Once again I ended up glued to a book I wasn’t sure I’d like.
It’s actually pretty nice when that happens.
If you’ve read previous entries in this series, you might recall that I hesitated over accepting an assignment to proofread Mike Dellosso’s Midnight Is My Time, as I’m not generally a fan of dystopian literature, and how I ended up glued to the fast-moving, scary, can’t-figure-out-where-the-heck-this-is-going-but-can-hardly-stand-the-wait-to-find-out plot, which was adapted from a passage in Revelation that I’d never seen or heard of (especially since I tend to avoid that particular book of the Bible).
I found myself recalling those feelings of hesitancy recently when I was approached with another assignment from the same publisher (and my regular client), Lighthouse Publishing of the Carolinas. Not because there was anything dystopian or frighteningly prophetic about it, but because it came with something unprecedented in my work for them—a disclaimer. Specifically, that there was some language (not too strong, though) and a rape scene (not too graphic).
I started skimming the manuscript as soon as I received it, looking to see just how bothersome that one scene would actually be. Yes, it did make me uncomfortable. As it should any reader. But I kept on skimming, and at first superficial glance I didn’t really think I would bond with these characters. Still, I’d already said yes, so back to page one I went and started reading in earnest. And, as with Midnight Is My Time, I soon found myself so glad I did.
Because, Renea Winchester . . .
Girl, you can tell a story! You can set a scene. With just the mention of a few old product names you took me back to an early-seventies family room where I sat facing the TV while my mom wrapped my stick-straight, Dippity-do’d hair around pink foam rollers. And then to another family room in front of another TV, where, like Doretta, I also crushed on One Life to Live‘s Marco Dane, snake and cad that he was.
No, I’ve never experienced an unwanted and unplanned teen pregnancy, or worked a blue-collar job in a textile factory. I’m a stringent saver but I’ve never had to scrimp like Barbara and her mother Pearlene, to the point of scrounging for coupons in a landfill. I’ve never had to eschew buying “fancy” Charmin toilet paper or lived in a rundown trailer with a “makeshift picnic area” created from discarded power company spools. (Kudos to the creativity, Carole Anne).
But I’ve lived in a three-generation household of strong-minded Southern women who knew a thing or two about making do. Gotten laid off as a result of economic decisions made by the powers that be. And oh, how delighted I was to see things were FINALLY looking up for our trio of gals at the end. Still . . . you didn’t give me everything I wanted, Renea. There were still secrets. And it was clear they were going to stay secrets. How I wanted just one of them to be revealed. (I bet you know which one.) How I wanted justice even though the time for it was past. How I wanted to see at least one skeleton released from its stuffy black closet.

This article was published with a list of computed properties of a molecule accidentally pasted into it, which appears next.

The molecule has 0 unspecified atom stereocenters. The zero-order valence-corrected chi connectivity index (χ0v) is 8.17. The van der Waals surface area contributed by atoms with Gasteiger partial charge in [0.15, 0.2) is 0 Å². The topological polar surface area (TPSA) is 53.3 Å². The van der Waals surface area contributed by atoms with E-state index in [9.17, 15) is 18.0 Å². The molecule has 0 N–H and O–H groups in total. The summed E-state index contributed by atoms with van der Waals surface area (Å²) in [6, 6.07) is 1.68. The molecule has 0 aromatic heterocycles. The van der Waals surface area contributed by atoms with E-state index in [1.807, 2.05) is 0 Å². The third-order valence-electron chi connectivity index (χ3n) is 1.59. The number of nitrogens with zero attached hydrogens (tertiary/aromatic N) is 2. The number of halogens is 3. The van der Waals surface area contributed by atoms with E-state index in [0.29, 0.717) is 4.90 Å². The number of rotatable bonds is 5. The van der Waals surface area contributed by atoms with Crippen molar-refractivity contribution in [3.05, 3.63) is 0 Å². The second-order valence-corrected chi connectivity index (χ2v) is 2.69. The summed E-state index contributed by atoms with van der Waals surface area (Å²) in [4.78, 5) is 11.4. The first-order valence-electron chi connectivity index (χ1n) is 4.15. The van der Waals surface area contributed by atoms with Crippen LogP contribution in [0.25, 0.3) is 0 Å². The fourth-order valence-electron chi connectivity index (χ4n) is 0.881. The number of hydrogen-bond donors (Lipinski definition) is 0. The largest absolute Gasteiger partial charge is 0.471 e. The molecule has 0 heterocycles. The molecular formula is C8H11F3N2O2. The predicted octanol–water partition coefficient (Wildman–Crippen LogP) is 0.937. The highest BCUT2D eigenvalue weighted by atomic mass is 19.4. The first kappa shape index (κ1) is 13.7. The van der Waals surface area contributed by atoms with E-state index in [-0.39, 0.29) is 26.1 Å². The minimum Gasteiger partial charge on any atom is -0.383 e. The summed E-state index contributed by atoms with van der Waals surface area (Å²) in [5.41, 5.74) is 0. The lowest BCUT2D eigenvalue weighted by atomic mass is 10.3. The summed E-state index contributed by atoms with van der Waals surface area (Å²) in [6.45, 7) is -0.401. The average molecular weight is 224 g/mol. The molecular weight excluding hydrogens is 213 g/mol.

You didn’t give me that, but it’s okay. Because that’s how real life works so much of the time.
And this book is full of real life. You had me almost trembling from the comfort of my bedroom recliner on a night that started—and should have ended—with a young girl’s dreams. Almost sick with dread at the prospect of a pink slip. Recalling some of the challenges my mother faced while caring for an elderly parent as I watched your Barbara navigate the challenges of her mother Pearlene’s decline. Grinning at Pearlene”s malapropisms like “crotch pot” and “cue-pins.” Inwardly raging at the dismissive labeling of underprivileged kids as “rejects.”
Oh, Renea, here I am once again in danger of giving away a little too much, even as I think, Girl, you can tell a story.
And how did you? I wondered. Tell this particular one so realistically. Was it mostly good research, or could there be a shade of Barbara in you?
I found out when I reached your Author’s Note and Acknowledgements. Bryson City is a real North Carolina town, and it was your town. The Maroon Devils were and are a real football team. The folks rich and poor, sane and drunk, making do and making out, may have been fictionalized, and yet they were real.
No wonder you could tell such a story. No doubt much of it was due to that mysterious, God-given gift handed out to future writers in their cradles, but I doubt I’ll ever forget how the gaze of that little freckle-faced girl locked with yours from a window in a trailer park, or how your brother said that fated day, “There’s your book” while pointing to that trailer park.
Can you thank him for me? As I thank you for respecting and listening to and honoring the voice of the storyteller within you and giving us Outbound Train?
Dang it, with a voice like yours, Renea, I’m thinking I’m going to have to check out some of your other books as well.
(Look for Outbound Train on April 1, 2020 from Lighthouse Publishing of the Carolinas.)